“An Hour with Abuelo” by Judith Ortiz Cofer is a popular short story for students. It can be found in her collection An Island Like You: Stories of the Barrio. It’s about a teenage boy who has a realization after visiting his grandfather in a nursing home.
Summary of “An Hour With Abuelo”
Arturo’s grandfather, his Abuelo, is in a nursing home and doesn’t have a lot of time left. Arturo agrees to go visit after his mother had been asking him for a week. He doesn’t want to go. His summer vacation is running out and he still has lots of reading to do. He also doesn’t like the smell of the place.
Arturo’s mother is emotional when she drops him off. He walks quickly to Abuelo’s room. He doesn’t know his grandfather well. He used to be a teacher and, later, a farmer, and he taught himself English from the dictionary.
Arturo finds his grandfather writing a short story of his life. Arturo wants to hear it, so Abuelo reads his story out loud.
He’s always loved words since he was a boy in Puerto Rico. His mother read to the children from the few books they had and the weekly paper. She also taught them how to write. Abuelo wanted to be a writer and teacher. Instead of working the land with his father, his mother sent him to high school. He paid for his board with labor and grew his own food. He graduated top of his class.
He returned to his mountain village and got a job as a teacher. He had lots of books and was happy.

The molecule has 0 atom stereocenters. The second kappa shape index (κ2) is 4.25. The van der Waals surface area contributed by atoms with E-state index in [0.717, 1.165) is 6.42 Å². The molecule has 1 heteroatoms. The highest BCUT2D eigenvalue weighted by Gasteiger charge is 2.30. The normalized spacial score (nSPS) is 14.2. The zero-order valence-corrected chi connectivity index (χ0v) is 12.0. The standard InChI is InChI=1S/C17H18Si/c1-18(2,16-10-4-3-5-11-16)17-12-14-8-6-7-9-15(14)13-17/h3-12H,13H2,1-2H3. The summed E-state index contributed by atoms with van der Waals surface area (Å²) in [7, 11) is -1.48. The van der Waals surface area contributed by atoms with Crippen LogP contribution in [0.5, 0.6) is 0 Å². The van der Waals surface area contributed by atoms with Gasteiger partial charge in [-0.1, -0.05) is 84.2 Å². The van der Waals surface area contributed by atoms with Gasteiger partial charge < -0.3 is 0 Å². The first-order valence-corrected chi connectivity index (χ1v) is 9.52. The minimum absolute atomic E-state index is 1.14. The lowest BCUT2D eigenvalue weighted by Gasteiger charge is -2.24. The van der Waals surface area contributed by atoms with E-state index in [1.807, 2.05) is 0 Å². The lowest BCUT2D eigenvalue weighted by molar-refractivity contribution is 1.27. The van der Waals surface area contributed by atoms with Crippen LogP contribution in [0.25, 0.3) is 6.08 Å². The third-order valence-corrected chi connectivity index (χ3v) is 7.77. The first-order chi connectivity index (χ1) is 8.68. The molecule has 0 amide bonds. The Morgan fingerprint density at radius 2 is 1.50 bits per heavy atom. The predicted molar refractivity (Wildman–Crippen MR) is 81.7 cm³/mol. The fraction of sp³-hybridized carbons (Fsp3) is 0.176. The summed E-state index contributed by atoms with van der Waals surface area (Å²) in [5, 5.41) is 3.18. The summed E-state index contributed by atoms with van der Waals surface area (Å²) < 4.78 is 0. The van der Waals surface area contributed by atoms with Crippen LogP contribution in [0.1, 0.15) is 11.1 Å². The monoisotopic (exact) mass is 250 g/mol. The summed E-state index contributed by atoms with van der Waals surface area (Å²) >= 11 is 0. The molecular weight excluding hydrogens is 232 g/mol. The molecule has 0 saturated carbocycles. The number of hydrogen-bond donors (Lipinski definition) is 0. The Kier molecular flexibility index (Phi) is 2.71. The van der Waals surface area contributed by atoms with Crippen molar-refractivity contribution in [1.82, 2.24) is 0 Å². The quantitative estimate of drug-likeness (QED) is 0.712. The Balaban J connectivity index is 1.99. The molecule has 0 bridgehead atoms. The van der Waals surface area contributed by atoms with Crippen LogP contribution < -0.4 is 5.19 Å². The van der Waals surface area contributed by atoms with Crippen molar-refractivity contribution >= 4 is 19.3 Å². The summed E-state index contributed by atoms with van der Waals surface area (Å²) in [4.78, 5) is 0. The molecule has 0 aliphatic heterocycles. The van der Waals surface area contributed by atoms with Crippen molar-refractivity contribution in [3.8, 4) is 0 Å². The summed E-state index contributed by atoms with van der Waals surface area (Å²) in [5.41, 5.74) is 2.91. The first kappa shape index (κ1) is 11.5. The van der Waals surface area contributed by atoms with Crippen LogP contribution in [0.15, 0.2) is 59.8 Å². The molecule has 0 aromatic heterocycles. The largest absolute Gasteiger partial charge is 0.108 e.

When World War II broke out he was drafted by the U.S. government. He tried to get deferred as the only teacher in the village, but he had to go. He offered to teach the illiterate soldiers but his sergeant didn’t appreciate book learning and put him on latrine cleaning duty.
After the war he returned home but couldn’t teach anymore. Now, a college degree was needed. His parents were sick and two of his brothers were killed in the war. He started farming, got married and had children. He taught them to read before they started school.
Abuelo puts the notebook down and stays silent for a while, looking at Arturo. Arturo liked the story but has some objections. He doesn’t like the title, Así es la vida (“that’s the way life is”), because he won’t let life get in his way. He thinks Abuelo could have tried harder to pursue his dream of teaching. Before he can find the Spanish words to answer, they’re interrupted by an older woman in jogging clothes.
She calls to Abuelo, reminding him it’s poetry day and he’s going to read his new one. They get him into his wheelchair and hand him his notebook of poems. Arturo starts to push him but Abuelo tells him his time is up. The lady takes over and they head down the hallway.
Arturo has the feeling his grandfather was also timing the visit. He walks slowly toward the exit. He doesn’t want his mother to think he’s rushing.
The theme of aging is the story’s most obvious as one of the main characters, Abuelo, is an elderly man living in a nursing home. This is in contrast to his grandson, Arturo, who is in high school.
Arturo has a dismissive view of his grandfather, seemingly due in large part to his advanced age. He doesn’t want to visit him, having avoided it many time before. His mother has been nagging him about it for a week before he finally goes. This is despite knowing that his grandfather “doesn’t have too long to go now”—he has a limited time left in the final stage of his life. Arturo places more importance on the limited time he has left in one small part of his young life, saying “I don’t have much time left of my summer vacation.”
Arturo doesn’t like visiting the home because of the smell, as if this somehow represents the people who are there.
Arturo demonstrates a narrow view of the elderly when he jokingly asks his grandfather if he’s writing the story of his life. This implies his Abuelo is only who he is at this moment; that he hasn’t lived a life that could make an interesting story. It’s as if in Arturo’s mind, the story of his Abuelo’s life would be that he grew up, farmed, had a family and went to a nursing home.